Basal Cell carcinoma is the most common skin cancer and the most frequent cancer in humans. It affects more than 1 million people each year in the United States. It is most commonly found on skin that has been chronically exposed to the sun, such as the face, ears, scalp, chest and back.
BCC may appear as a shiny, translucent or pearly bump with overlying blood vessels; a sore that does not heal; a pink, slightly elevated growth; a reddish irritated patch of skin; or a waxy scar-like lesion. Its early diagnosis and treatment can prevent damage to surrounding tissue. Skin of color patients may get brown or black pigmentation within basal cell carcinomas.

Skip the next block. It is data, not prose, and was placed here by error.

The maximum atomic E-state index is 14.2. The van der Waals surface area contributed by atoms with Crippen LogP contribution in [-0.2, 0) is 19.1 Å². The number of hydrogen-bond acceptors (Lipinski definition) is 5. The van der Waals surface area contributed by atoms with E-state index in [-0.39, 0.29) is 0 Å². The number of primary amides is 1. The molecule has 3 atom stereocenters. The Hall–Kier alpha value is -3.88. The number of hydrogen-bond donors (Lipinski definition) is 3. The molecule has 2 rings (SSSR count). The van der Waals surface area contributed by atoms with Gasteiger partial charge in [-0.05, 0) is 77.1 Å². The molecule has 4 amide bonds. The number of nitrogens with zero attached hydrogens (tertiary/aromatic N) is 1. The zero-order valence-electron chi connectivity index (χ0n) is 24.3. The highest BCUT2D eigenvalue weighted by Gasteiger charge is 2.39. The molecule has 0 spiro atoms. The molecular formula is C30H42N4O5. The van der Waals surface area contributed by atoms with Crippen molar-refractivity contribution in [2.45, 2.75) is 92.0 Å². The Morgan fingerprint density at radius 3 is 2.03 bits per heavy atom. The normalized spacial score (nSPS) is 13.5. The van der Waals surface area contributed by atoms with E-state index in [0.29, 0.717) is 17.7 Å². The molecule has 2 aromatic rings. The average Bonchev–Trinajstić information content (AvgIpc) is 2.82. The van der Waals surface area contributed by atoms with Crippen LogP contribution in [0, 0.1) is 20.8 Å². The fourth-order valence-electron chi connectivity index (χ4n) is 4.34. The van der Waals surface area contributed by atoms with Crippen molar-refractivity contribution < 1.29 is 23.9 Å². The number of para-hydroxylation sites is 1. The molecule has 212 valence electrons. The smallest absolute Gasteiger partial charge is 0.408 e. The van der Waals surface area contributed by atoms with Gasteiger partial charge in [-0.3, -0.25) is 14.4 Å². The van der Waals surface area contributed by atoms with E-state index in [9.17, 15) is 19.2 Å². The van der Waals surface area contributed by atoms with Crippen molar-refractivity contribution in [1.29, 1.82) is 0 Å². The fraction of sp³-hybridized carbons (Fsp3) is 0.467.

Basal cell carcinomas are a very treatable form of skin cancer and rarely metastasize or spread to the bloodstream. They may, however, increase in size and cause local damage to neighboring structures.
Once the diagnosis of basal cell carcinoma is confirmed by a small biopsy, definitive treatment will be planned based on the size, type and location of the lesion. Some of the options include a topical chemotherapy or immunomodulating cream, electrodessication and curettage, surgical excision, cryosurgery, and Mohs surgery.